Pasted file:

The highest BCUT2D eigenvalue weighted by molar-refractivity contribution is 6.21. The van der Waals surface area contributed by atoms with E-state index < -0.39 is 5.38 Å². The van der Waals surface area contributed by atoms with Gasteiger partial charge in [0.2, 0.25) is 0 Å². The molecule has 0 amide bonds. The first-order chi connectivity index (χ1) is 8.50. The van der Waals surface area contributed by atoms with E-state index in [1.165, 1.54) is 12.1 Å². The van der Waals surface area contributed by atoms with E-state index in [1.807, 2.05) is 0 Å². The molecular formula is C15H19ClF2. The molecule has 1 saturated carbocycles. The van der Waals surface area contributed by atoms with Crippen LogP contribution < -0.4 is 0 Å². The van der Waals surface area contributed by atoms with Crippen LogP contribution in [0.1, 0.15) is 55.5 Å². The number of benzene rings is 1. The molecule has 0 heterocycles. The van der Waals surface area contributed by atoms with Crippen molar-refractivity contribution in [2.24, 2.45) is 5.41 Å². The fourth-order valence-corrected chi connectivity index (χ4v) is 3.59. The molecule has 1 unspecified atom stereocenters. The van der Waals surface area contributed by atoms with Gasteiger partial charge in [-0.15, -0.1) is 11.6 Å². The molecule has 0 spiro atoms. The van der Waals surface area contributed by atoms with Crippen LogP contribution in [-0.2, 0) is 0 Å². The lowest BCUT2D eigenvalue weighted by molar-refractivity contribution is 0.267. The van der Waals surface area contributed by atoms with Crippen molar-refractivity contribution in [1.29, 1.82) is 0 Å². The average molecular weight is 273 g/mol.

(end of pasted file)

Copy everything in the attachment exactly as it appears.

The highest BCUT2D eigenvalue weighted by molar-refractivity contribution is 6.21. The van der Waals surface area contributed by atoms with E-state index < -0.39 is 5.38 Å². The van der Waals surface area contributed by atoms with Gasteiger partial charge in [0.2, 0.25) is 0 Å². The molecule has 0 amide bonds. The first-order chi connectivity index (χ1) is 8.50. The van der Waals surface area contributed by atoms with E-state index in [1.165, 1.54) is 12.1 Å². The van der Waals surface area contributed by atoms with E-state index in [1.807, 2.05) is 0 Å². The molecular formula is C15H19ClF2. The molecule has 1 saturated carbocycles. The van der Waals surface area contributed by atoms with Crippen LogP contribution < -0.4 is 0 Å². The van der Waals surface area contributed by atoms with Crippen LogP contribution in [0.1, 0.15) is 55.5 Å². The number of benzene rings is 1. The molecule has 0 heterocycles. The van der Waals surface area contributed by atoms with Crippen molar-refractivity contribution in [2.24, 2.45) is 5.41 Å². The fourth-order valence-corrected chi connectivity index (χ4v) is 3.59. The molecule has 1 unspecified atom stereocenters. The van der Waals surface area contributed by atoms with Gasteiger partial charge in [-0.15, -0.1) is 11.6 Å². The molecule has 0 spiro atoms. The van der Waals surface area contributed by atoms with Crippen LogP contribution in [-0.2, 0) is 0 Å². The lowest BCUT2D eigenvalue weighted by molar-refractivity contribution is 0.267. The van der Waals surface area contributed by atoms with Crippen molar-refractivity contribution in [1.29, 1.82) is 0 Å². The average molecular weight is 273 g/mol.